Kevin de León says he won't settle on climate change 'just to get it done'
A vehicle trade-in program for low-income families and projects in poor communities would be among the chief recipients of money from California’s cap-and-trade program under a Senate proposal unveiled on Wednesday amid an attempt to win enough votes to extend the climate program.
A large pot of money is sitting unused as lawmakers and Gov. Jerry Brown negotiate over the future of the program, which requires businesses to buy permits for the carbon they emit. Money from those auctions flows into a fund that can be used for projects to mitigate the environmental effects of greenhouse gases.
In the past, policymakers have set aside money for areas such as high-speed rail and affordable housing. Lawmakers have proposed using money on anything from port improvements to soil. Money has recently flowed to local projects such as a Sacramento streetcar. But Brown and lawmakers did not reach a deal on spending cap-and-trade money last year, and this year’s budget did not allocate any funds.
In the background, efforts to sustain California’s cap-and-trade program continue. After failing last year, a bill to preserve cap and trade by extending emissions reductions targets awaits a vote in the Assembly. It would need to win votes from centrist Democrats who have complained that climate-change programs have not benefited low-income Californians.
The last carbon-permit auction yielded around $10 million, a relatively paltry sum that cast doubt on the program’s stability. Regardless of cap and trade’s future, at present $1.4 billion remains available, according to the Legislative Analyst’s Office.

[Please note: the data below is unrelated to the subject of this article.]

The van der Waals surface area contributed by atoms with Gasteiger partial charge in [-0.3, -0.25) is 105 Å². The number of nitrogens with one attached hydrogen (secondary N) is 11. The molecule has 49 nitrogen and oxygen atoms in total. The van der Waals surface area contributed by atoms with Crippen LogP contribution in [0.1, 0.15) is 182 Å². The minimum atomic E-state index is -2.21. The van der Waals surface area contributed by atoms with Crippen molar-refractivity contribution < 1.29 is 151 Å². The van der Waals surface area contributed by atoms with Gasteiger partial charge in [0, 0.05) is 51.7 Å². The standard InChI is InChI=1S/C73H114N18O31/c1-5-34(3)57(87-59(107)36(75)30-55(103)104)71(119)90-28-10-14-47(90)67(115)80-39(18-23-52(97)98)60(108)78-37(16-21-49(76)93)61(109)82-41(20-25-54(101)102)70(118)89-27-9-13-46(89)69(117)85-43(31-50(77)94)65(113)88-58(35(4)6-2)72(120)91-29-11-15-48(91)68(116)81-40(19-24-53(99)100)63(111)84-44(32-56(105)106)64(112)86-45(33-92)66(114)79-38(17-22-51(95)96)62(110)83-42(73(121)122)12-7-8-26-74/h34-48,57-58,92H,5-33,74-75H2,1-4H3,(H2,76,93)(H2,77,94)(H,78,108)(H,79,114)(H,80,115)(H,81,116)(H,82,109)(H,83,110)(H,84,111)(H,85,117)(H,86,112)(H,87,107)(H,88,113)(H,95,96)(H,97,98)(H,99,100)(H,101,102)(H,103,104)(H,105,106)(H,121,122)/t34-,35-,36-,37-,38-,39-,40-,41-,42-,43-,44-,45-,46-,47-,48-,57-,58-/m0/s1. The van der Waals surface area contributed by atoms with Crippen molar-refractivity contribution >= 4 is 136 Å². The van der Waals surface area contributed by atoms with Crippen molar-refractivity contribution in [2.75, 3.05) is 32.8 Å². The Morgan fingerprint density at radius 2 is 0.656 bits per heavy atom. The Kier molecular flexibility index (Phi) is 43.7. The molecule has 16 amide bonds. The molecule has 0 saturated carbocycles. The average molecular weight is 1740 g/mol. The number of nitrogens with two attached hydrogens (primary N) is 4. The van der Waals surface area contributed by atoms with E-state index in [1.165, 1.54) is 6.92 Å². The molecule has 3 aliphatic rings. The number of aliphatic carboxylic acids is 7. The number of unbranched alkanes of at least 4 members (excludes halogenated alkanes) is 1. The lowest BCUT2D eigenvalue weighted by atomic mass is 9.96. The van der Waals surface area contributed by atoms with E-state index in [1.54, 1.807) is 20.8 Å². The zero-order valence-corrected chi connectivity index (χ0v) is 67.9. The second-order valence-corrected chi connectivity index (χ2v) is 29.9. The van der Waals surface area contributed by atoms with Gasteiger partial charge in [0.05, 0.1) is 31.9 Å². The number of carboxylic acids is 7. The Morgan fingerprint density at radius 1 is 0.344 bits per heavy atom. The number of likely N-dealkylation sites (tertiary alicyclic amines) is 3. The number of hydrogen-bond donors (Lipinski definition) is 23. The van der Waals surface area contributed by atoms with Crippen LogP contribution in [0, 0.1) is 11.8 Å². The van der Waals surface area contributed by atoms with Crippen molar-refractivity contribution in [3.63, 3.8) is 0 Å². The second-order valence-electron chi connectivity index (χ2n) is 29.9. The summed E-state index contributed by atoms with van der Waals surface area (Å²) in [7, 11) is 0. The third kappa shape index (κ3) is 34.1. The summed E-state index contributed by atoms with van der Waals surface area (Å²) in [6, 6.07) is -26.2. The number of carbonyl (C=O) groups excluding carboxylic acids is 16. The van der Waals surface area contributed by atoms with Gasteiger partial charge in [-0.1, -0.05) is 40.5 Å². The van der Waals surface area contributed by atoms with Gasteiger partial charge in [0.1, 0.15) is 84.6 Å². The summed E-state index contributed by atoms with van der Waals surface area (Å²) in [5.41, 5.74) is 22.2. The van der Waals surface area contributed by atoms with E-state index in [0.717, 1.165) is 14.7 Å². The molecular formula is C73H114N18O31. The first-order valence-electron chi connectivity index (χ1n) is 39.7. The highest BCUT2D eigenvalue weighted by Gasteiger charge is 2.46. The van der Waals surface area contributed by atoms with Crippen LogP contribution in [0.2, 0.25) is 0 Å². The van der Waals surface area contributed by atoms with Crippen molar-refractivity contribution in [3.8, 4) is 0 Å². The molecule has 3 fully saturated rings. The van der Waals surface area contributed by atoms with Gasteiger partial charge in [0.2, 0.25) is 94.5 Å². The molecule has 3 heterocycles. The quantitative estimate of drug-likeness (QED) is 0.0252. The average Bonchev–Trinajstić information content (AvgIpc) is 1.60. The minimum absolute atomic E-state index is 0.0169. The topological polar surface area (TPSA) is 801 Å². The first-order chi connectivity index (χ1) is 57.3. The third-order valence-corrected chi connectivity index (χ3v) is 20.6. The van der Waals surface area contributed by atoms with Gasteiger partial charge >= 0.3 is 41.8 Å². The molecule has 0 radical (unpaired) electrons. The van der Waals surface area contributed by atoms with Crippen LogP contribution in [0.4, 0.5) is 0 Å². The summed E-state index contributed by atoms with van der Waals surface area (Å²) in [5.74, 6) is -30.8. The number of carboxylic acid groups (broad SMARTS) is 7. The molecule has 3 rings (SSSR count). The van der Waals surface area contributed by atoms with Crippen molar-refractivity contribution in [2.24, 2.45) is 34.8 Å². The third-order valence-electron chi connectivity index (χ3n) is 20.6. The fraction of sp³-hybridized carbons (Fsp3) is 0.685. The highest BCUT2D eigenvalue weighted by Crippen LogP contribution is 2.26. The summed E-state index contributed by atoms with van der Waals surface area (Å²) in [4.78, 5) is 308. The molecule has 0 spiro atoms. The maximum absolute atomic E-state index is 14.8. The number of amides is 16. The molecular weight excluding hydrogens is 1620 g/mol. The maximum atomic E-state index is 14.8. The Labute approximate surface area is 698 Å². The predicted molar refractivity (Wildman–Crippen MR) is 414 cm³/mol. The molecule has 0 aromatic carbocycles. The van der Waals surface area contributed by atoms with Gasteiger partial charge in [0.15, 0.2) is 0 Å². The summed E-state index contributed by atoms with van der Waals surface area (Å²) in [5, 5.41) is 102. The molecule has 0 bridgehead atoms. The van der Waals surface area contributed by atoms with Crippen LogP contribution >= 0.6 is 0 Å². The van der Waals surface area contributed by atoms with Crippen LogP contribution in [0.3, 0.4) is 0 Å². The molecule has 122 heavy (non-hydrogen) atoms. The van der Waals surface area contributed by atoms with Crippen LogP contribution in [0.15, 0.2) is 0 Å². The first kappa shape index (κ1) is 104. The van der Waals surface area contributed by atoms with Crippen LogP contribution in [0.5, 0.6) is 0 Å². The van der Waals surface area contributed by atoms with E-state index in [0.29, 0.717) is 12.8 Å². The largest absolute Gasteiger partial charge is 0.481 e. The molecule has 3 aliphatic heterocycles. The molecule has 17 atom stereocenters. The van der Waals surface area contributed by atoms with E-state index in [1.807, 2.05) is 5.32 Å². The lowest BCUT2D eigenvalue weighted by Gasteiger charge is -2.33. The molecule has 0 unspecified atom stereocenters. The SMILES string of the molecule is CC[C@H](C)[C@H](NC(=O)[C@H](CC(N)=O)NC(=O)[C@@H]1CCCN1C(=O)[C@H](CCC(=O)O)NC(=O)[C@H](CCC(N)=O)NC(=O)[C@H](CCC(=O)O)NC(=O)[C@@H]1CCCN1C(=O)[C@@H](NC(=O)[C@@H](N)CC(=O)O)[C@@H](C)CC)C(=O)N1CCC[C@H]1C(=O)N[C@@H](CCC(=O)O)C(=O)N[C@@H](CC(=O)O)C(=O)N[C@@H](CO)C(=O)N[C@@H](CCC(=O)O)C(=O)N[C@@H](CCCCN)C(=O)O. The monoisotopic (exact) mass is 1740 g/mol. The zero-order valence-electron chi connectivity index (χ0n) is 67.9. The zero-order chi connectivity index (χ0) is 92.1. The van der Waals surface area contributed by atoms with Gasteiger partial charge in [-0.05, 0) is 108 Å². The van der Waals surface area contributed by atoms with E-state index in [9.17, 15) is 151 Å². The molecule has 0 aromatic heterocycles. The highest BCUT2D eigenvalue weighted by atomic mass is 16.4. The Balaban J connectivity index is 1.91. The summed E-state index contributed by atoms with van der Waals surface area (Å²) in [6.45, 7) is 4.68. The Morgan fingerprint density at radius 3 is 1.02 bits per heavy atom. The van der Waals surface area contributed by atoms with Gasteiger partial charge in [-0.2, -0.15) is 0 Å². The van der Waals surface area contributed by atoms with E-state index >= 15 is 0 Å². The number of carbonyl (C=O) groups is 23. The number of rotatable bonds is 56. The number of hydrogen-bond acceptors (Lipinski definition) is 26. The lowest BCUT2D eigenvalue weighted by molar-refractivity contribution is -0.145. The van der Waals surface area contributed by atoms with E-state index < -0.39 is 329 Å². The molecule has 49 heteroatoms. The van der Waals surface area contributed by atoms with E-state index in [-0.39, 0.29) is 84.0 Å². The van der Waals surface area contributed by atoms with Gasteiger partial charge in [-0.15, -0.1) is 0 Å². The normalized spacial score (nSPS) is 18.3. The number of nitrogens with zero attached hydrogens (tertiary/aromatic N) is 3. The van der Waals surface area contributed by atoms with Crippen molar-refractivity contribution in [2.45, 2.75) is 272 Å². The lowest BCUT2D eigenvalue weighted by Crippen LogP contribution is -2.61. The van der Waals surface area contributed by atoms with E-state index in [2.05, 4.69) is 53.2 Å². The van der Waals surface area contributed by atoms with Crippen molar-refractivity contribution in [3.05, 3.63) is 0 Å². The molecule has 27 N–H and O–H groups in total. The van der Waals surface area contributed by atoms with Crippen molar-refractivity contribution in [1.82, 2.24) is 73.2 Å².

The plan announced by Senate President Pro Tem Kevin de León, D-Los Angeles, would spend $1.2 billion on areas that include transit ($100 million), rebates for purchasing clean vehicles ($100 million), and a program allowing low-income people to trade in old vehicles for more fuel-efficient ones ($150 million). That money could help California push toward a goal of slashing petroleum use after Brown, de León and allies dropped a plan to mandate a 50 percent reduction amid pushback from business-allied Democrats.
The proposal would also offer $100 million for energy-efficiency upgrades such as weatherization and $175 million to bring projects to impoverished communities. That, along with the money for low-income people to trade in vehicles, could appeal to moderate Democrats who complain that climate-change policies flow to wealthier parts of the state rather than benefiting poorer inland districts.
“Working families in our most economically disadvantaged and polluted areas deserve to benefit from investments now so they have access to the cleanest technologies and the tools to make their communities more livable,” de León said in a statement.
In addition, the bill would spend $100 million to combat so-called “short-lived climate pollutants,” gases such as methane with potent climate-altering effects. Such emissions have become a focus for Brown. Of that money, $55 million would be used to reduce methane from dairy and livestock, a concept the dairy industry has been fighting.
The Assembly has not yet released its own blueprint. Assembly Speaker Anthony Rendon, D-Paramount, released a statement vowing to approve a cap-and-trade spending plan this year and saying the lower house would consider de León and Brown’s ideas. He said the picture would become clearer next week when results of the most recent carbon-permit auction are released.
“Keeping cap-and-trade funds bottled up isn’t going to reduce the harm caused by greenhouse-gas emissions, so we need to get some of that money out the door to make progress,” Rendon said, emphasizing the need to ensure outlays “don’t overcommit or lead to cuts if funding dries up.”
Wednesday’s bill is linked to another measure, AB 1629, that will contain the policy details on how to spend the money contained in AB 1613. The amendments to AB 1629 have yet to emerge.